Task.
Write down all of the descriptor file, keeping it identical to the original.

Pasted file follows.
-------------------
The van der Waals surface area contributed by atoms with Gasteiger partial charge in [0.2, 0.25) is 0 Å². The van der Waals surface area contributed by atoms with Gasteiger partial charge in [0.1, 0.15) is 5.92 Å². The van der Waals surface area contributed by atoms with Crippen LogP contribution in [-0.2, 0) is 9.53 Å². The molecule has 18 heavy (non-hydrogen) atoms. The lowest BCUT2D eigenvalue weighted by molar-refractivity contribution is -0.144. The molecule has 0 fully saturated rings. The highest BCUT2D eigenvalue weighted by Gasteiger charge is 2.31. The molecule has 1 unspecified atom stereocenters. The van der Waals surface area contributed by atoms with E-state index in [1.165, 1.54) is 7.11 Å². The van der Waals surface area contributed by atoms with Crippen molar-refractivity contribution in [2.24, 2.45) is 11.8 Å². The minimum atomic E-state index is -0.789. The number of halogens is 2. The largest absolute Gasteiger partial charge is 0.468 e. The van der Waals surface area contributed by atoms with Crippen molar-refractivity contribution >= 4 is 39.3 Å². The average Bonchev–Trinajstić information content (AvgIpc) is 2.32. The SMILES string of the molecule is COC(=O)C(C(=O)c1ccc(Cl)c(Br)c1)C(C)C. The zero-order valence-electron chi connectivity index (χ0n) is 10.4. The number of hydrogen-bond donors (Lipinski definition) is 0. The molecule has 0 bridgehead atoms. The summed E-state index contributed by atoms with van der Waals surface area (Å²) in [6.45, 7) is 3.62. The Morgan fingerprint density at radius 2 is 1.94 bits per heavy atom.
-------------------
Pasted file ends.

The van der Waals surface area contributed by atoms with Gasteiger partial charge in [0.2, 0.25) is 0 Å². The van der Waals surface area contributed by atoms with Gasteiger partial charge in [0.1, 0.15) is 5.92 Å². The van der Waals surface area contributed by atoms with Crippen LogP contribution in [-0.2, 0) is 9.53 Å². The molecule has 18 heavy (non-hydrogen) atoms. The lowest BCUT2D eigenvalue weighted by molar-refractivity contribution is -0.144. The molecule has 0 fully saturated rings. The highest BCUT2D eigenvalue weighted by Gasteiger charge is 2.31. The molecule has 1 unspecified atom stereocenters. The van der Waals surface area contributed by atoms with E-state index in [1.165, 1.54) is 7.11 Å². The van der Waals surface area contributed by atoms with Crippen molar-refractivity contribution in [2.24, 2.45) is 11.8 Å². The minimum atomic E-state index is -0.789. The number of halogens is 2. The largest absolute Gasteiger partial charge is 0.468 e. The van der Waals surface area contributed by atoms with Crippen molar-refractivity contribution >= 4 is 39.3 Å². The average Bonchev–Trinajstić information content (AvgIpc) is 2.32. The SMILES string of the molecule is COC(=O)C(C(=O)c1ccc(Cl)c(Br)c1)C(C)C. The zero-order valence-electron chi connectivity index (χ0n) is 10.4. The number of hydrogen-bond donors (Lipinski definition) is 0. The molecule has 0 bridgehead atoms. The summed E-state index contributed by atoms with van der Waals surface area (Å²) in [6.45, 7) is 3.62. The Morgan fingerprint density at radius 2 is 1.94 bits per heavy atom.